Column One: Netanyahu's shameless opponents

By
January 19, 2017 22:59

Channel 2 has opened its primetime news broadcasts nearly every night this past week with selected minutes from their recorded talks.




COPIES OF ‘Israel Hayom’ and ‘Yediot Aharonot’ are displayed in Ashkelon l

COPIES OF ‘Israel Hayom’ and ‘Yediot Aharonot’ are displayed in Ashkelon l. (photo credit: REUTERS)

Over the past week, Israel was subjected to the diplomatic equivalent of a lynch mob in Paris. It received unexpected assistance from Britain, which twice in two days departed from its traditional anti-Israel stance and blocked the Paris conference’s anti-Israel declaration from being adopted as the official position of the European Union.

Also over the past week, outgoing US President Barack Obama, outgoing Secretary of State John Kerry and outgoing UN Ambassador Samantha Power used their final appearances in office to blast Israel.

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On the other hand, President-elect Donald Trump and his team played a key role in bringing about Britain’s change of heart toward Israel.

While these events have been widely covered by the foreign media, they have barely been mentioned in the Hebrew broadcast media, from which the majority of Israelis receive their news.

Instead, led by Channel 2 with its monopoly ratings share, the local media spent the past week covering almost nothing but the criminal probes being carried out against Prime Minister Benjamin Netanyahu.

Netanyahu is the subject of two probes. The first, which police investigators dubbed Affair 1000, involves allegations that Netanyahu improperly received gifts from his friends.

That probe seems to be withering on the vine. Consequently, over the past week, most of the media’s attention has been focused on what the police call Affair 2000.

Affair 2000 involves conversations Netanyahu conducted two years ago with Israel’s most powerful media mogul, and Netanyahu’s public nemesis, Yediot Aharonot chairman Arnon Mozes. Mozes is Netanyahu’s bitter foe because for the past 20 years, Yediot’s coverage of Netanyahu has been virulently hostile.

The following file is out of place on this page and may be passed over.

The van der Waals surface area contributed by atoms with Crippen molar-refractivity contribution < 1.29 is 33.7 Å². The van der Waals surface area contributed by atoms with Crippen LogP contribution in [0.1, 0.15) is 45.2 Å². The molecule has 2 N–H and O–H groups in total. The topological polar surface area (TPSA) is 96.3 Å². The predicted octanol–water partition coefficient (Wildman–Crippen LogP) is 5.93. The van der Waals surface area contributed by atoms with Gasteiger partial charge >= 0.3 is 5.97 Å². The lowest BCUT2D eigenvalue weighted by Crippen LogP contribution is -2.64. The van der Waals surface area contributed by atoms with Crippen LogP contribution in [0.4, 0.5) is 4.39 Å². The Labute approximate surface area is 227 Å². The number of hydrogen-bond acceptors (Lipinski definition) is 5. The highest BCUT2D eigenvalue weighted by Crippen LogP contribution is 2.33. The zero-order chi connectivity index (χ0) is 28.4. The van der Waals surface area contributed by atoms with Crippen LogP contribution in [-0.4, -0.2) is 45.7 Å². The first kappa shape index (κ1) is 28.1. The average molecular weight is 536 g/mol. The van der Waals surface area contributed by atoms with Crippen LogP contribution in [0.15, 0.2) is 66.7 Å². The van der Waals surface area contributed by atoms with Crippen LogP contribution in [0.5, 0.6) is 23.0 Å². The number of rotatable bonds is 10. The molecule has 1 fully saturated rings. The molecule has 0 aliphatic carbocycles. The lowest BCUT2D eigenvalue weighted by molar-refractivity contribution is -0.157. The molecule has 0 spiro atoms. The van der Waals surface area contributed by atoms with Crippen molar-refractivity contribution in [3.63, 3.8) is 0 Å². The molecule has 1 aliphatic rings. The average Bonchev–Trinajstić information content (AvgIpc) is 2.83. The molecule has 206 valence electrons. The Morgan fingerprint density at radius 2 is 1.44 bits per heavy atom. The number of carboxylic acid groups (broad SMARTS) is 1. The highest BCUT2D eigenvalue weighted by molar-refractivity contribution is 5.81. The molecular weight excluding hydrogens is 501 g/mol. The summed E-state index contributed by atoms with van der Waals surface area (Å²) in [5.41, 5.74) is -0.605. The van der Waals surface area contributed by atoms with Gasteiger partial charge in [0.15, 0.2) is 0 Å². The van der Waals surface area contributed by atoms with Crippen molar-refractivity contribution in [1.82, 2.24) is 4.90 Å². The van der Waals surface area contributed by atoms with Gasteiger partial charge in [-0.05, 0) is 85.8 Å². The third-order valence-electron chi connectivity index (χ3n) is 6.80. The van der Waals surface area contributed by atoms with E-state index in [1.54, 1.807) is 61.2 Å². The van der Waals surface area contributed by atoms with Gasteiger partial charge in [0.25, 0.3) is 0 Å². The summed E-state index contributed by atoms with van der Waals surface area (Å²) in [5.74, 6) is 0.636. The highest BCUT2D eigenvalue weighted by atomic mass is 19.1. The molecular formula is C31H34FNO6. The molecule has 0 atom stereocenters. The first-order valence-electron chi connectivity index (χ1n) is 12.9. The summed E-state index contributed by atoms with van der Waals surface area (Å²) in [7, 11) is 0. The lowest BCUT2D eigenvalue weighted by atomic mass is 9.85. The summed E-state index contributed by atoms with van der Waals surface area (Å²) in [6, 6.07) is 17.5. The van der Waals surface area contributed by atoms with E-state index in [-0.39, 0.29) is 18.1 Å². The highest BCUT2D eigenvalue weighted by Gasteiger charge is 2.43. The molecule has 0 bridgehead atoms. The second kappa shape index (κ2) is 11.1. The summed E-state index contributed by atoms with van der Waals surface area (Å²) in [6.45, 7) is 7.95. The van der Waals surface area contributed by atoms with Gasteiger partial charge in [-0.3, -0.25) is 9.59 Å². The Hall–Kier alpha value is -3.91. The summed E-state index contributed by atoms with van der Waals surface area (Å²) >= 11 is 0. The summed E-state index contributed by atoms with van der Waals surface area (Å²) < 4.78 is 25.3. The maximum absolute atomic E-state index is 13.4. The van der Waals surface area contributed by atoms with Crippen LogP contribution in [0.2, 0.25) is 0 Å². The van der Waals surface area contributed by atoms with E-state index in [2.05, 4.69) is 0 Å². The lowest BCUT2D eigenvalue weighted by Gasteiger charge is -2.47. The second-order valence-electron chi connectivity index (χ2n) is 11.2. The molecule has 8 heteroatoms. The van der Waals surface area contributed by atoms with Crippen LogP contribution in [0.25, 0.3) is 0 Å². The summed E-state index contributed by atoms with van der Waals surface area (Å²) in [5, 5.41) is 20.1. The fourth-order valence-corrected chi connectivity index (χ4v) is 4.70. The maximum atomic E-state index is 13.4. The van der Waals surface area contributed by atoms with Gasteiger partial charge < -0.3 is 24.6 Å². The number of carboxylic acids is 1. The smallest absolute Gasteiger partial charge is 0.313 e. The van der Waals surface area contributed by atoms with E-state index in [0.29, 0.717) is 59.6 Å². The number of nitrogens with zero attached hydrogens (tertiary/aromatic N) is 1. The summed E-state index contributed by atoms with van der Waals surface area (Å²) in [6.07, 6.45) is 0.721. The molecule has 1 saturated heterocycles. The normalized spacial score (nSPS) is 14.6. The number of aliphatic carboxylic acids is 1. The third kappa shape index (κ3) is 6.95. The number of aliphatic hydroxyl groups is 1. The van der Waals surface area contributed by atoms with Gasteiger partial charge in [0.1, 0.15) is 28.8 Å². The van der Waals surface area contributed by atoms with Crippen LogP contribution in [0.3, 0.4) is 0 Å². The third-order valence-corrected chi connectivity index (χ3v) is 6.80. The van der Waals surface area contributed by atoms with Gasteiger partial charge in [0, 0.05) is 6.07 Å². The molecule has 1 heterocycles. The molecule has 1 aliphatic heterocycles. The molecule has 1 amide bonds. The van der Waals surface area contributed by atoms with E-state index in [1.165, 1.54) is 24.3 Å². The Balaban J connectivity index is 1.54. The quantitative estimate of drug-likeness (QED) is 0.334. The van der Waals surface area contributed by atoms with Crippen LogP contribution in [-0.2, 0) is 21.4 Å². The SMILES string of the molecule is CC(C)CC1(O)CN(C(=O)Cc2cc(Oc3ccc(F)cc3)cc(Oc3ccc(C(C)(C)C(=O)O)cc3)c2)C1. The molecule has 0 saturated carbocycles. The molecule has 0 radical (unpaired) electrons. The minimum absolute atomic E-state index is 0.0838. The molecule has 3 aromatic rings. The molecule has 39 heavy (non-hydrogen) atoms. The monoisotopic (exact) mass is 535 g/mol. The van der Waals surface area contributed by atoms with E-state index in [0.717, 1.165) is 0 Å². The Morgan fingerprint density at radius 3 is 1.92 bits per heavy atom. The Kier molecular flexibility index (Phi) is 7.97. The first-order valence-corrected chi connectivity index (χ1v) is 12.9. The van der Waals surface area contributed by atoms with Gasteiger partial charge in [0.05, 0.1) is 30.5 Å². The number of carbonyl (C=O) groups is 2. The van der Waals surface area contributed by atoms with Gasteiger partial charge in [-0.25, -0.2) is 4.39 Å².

Affair 2000 itself, the media coverage it has garnered and the way the police are conducting their probe all raise deeply troubling questions about key institutions that are supposed to safeguard Israeli democracy and our rule of law.

To understand the affair and the concerns it raises, Affair 2000 must be placed in its proper context.

In November 2014, the government fell and the Knesset voted to go to elections barely a year after the previous elections were held.

Whereas generally a government falls because the opposition gains the votes to bring it down in a no-confidence vote, in 2014, Netanyahu caused his own government to fall and precipitated early elections.

Netanyahu took the drastic step, which placed his own future in jeopardy, because the heads of three parties that were members of his governing coalition colluded against him in a host of common actions that made governing impossible.

The straw that broke Netanyahu’s back was when the three rebellious ministers – then-justice minister Tzipi Livni, then-Treasury minister Yair Lapid and then-foreign minister Avigdor Liberman – decided to support the passage of the draft “Israel Hayom law.”

The bill, which was sponsored by Labor MK Eitan Cabel, would have outlawed the free distribution of national newspapers. It was dubbed the Israel Hayom law, because the paper founded in 2007 and owned by Netanyahu’s supporter US casino magnate Sheldon Adelson, is a free paper.